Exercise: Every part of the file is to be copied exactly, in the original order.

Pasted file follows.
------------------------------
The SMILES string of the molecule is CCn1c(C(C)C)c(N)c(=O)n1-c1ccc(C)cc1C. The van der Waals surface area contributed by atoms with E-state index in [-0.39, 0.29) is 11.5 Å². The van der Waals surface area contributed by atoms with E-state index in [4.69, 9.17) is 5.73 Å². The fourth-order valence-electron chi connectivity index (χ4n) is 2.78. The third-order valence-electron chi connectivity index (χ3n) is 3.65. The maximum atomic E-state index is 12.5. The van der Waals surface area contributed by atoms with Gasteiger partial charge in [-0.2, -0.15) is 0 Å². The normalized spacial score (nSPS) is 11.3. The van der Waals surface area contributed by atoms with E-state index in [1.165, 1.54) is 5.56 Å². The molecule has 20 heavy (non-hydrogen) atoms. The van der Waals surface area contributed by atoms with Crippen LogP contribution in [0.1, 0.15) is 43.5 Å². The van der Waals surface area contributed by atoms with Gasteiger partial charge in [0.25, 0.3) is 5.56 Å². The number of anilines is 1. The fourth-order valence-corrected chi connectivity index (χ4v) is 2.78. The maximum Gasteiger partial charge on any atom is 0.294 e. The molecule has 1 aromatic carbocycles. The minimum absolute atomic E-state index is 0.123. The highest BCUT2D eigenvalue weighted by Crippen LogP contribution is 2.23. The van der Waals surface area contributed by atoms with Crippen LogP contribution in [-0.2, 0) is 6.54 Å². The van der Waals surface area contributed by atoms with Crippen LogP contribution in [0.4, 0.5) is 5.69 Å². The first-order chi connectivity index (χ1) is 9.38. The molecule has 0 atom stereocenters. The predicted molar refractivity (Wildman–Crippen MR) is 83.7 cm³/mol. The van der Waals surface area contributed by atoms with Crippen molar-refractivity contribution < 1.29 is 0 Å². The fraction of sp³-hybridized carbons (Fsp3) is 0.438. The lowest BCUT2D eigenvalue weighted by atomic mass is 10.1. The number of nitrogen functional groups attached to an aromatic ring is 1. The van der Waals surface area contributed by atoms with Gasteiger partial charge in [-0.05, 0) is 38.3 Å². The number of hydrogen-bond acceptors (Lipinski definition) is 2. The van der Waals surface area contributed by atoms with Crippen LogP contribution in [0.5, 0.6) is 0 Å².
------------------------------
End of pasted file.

The SMILES string of the molecule is CCn1c(C(C)C)c(N)c(=O)n1-c1ccc(C)cc1C. The van der Waals surface area contributed by atoms with E-state index in [-0.39, 0.29) is 11.5 Å². The van der Waals surface area contributed by atoms with E-state index in [4.69, 9.17) is 5.73 Å². The fourth-order valence-electron chi connectivity index (χ4n) is 2.78. The third-order valence-electron chi connectivity index (χ3n) is 3.65. The maximum atomic E-state index is 12.5. The van der Waals surface area contributed by atoms with Gasteiger partial charge in [-0.2, -0.15) is 0 Å². The normalized spacial score (nSPS) is 11.3. The van der Waals surface area contributed by atoms with E-state index in [1.165, 1.54) is 5.56 Å². The molecule has 20 heavy (non-hydrogen) atoms. The van der Waals surface area contributed by atoms with Crippen LogP contribution in [0.1, 0.15) is 43.5 Å². The van der Waals surface area contributed by atoms with Gasteiger partial charge in [0.25, 0.3) is 5.56 Å². The number of anilines is 1. The fourth-order valence-corrected chi connectivity index (χ4v) is 2.78. The maximum Gasteiger partial charge on any atom is 0.294 e. The molecule has 1 aromatic carbocycles. The minimum absolute atomic E-state index is 0.123. The highest BCUT2D eigenvalue weighted by Crippen LogP contribution is 2.23. The van der Waals surface area contributed by atoms with Crippen LogP contribution in [-0.2, 0) is 6.54 Å². The van der Waals surface area contributed by atoms with Crippen LogP contribution in [0.4, 0.5) is 5.69 Å². The first-order chi connectivity index (χ1) is 9.38. The molecule has 0 atom stereocenters. The predicted molar refractivity (Wildman–Crippen MR) is 83.7 cm³/mol. The van der Waals surface area contributed by atoms with Crippen molar-refractivity contribution < 1.29 is 0 Å². The fraction of sp³-hybridized carbons (Fsp3) is 0.438. The lowest BCUT2D eigenvalue weighted by atomic mass is 10.1. The number of nitrogen functional groups attached to an aromatic ring is 1. The van der Waals surface area contributed by atoms with Gasteiger partial charge in [-0.05, 0) is 38.3 Å². The number of hydrogen-bond acceptors (Lipinski definition) is 2. The van der Waals surface area contributed by atoms with Crippen LogP contribution in [0.5, 0.6) is 0 Å².